As the final whistle sounded on the Tigers’ enthralling 2-2 draw with champions Cardiff, McShane and his team-mates turned their focus to Vicarage Road where victory for Watford against Leeds would have relegated Hull to third.
“I thought we were done,” said McShane. “I was getting my head around the play-offs because somebody on the pitch said it was 2-1 to Watford so I was devastated, but just trying to get my head around it.”
There was plenty for McShane to comprehend. Four second-half goals – one of which he scored – a red card, two penalties and a premature pitch invasion had taken McShane on an “emotional rollercoaster”.
A first-half injury to Watford goalkeeper Jonathan Bond meant their game was running 16 minutes behind Hull’s clash, so Steve Bruce’s players were huddled around televisions, slumped against corridor walls or simply trying to avoid it all in the toilets during an anxious wait. One Hornets strike would have sent them up to the Barclays Premier League at Hull’s expense, but a Ross McCormack goal gave Leeds a 2-1 win and prompted jubilant scenes back in East Yorkshire.
McShane, who compared the astonishing closing stages to Manchester City’s last-gasp title win a year ago, added: “I just tried to keep level-headed because I didn’t want to start celebrating. Watching the game in the tunnel was surreal, really like a bit of a dreamland. The game finished 2-1 to Leeds and people went wild. The crowd out on the pitch there – amazing stuff.”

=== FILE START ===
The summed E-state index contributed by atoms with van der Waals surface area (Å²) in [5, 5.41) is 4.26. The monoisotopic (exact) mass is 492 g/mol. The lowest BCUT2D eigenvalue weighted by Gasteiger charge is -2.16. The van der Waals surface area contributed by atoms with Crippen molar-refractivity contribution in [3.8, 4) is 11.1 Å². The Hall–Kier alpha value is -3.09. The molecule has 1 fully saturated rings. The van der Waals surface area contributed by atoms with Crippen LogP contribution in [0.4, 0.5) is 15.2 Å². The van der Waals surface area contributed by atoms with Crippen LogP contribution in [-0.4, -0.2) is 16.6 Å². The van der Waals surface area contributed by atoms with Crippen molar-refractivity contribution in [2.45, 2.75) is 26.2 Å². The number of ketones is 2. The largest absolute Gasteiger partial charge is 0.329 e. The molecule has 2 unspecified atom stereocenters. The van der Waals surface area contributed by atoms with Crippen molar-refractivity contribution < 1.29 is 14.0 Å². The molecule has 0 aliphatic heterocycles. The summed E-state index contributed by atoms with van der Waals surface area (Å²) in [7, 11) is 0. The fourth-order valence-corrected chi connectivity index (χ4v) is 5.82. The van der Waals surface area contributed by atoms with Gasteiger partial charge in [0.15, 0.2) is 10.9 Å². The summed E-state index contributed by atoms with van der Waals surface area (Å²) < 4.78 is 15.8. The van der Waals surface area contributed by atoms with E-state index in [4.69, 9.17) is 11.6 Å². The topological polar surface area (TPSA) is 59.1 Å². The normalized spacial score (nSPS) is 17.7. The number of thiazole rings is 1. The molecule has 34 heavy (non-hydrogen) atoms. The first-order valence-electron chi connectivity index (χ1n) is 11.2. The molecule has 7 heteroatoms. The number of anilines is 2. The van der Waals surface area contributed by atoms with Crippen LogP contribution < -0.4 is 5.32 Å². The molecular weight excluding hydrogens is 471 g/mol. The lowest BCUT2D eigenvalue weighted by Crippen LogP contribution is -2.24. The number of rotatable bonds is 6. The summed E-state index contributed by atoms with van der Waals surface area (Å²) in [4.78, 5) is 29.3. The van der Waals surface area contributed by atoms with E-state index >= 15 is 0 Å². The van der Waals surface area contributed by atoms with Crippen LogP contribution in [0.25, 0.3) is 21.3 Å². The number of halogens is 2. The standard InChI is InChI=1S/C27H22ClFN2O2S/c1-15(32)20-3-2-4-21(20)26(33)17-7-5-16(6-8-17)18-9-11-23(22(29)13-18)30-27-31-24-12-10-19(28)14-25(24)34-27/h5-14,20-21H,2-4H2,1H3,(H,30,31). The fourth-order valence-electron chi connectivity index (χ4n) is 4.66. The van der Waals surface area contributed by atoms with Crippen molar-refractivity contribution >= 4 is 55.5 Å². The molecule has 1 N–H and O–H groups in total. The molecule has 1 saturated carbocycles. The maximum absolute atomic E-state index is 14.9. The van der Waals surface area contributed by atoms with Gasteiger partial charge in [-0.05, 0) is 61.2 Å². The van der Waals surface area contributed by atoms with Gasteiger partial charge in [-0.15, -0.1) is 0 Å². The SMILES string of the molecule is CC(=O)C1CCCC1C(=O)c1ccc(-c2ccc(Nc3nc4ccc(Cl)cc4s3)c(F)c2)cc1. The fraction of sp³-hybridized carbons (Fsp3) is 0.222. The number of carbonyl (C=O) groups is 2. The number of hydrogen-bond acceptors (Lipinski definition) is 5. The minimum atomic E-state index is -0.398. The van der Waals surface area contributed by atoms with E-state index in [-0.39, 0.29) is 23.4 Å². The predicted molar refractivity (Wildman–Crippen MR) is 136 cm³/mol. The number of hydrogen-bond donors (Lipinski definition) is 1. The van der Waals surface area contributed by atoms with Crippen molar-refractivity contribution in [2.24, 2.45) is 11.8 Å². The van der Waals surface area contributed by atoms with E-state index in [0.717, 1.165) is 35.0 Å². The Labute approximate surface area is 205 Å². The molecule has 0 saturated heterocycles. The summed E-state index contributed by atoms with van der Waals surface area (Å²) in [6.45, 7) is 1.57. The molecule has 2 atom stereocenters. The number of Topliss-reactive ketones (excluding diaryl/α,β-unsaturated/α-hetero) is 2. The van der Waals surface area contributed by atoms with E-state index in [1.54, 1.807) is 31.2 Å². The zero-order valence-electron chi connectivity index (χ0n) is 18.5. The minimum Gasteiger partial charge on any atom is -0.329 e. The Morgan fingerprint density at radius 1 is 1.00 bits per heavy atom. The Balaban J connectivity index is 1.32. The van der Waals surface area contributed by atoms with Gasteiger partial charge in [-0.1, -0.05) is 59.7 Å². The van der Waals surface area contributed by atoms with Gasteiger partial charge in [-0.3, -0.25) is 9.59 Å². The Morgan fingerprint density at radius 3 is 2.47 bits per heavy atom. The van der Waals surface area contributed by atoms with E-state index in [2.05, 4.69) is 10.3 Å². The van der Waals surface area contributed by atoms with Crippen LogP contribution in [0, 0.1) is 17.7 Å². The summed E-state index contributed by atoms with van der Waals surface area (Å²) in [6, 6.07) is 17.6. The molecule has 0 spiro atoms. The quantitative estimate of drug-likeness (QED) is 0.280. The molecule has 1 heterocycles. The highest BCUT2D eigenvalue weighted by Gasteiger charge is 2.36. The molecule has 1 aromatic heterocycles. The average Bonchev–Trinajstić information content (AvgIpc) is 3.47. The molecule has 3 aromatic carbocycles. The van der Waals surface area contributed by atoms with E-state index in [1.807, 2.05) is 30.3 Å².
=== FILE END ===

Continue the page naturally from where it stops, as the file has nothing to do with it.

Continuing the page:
It completed a remarkable first year in the job for Bruce, who believes putting a third promotion on his CV has restored a reputation which was tarnished at Sunderland following his sacking 18 months ago. Reflecting on his tenure with the Black Cats, Bruce said: “I took over a team that had just, on the last day of the season, avoided relegation. We finished 13th first year, 10th second year, balanced the books and I got the sack after 11 games, so of course it hurt me because I thought I’d get a chance and it didn’t happen.
“I worked hard at Birmingham and Wigan to get the chance at a club like Sunderland and it’s taken away from you, so you have to rebuild yourself. Hopefully I’ve proved to a few people that I’m not bad at what I do.”
Amid all the chaos at the top of the npower Championship, it was easy to overlook the drama which unfolded at the bottom, where Wolves and Peterborough slid out of the division.
For Wanderers, a second successive drop was expected owing to their goal difference, and even that was rendered meaningless when they lost 2-0 at Brighton. For Posh, their situation changed a number of times. Starting outside the bottom three, they dipped in and out as Barnsley and Huddersfield traded goals in their clash. That ultimately ended 2-2 which would have kept Darren Ferguson’s men safe but when they conceded a last-minute winner to Crystal Palace, they were down.
Just 12 months ago Wolves were in the Premier League. “Next season is going to be very difficult,” said owner Steve Morgan in a letter to his club’s fans last night. “However, we will face the task of League One football with utmost determination and humility. We will do our very best, compete in every league match and fight our way back.”
Not that Peterborough manager Ferguson was accepting it, though, saying: “It’s difficult to explain how we feel as a group. It couldn’t have gone any closer.”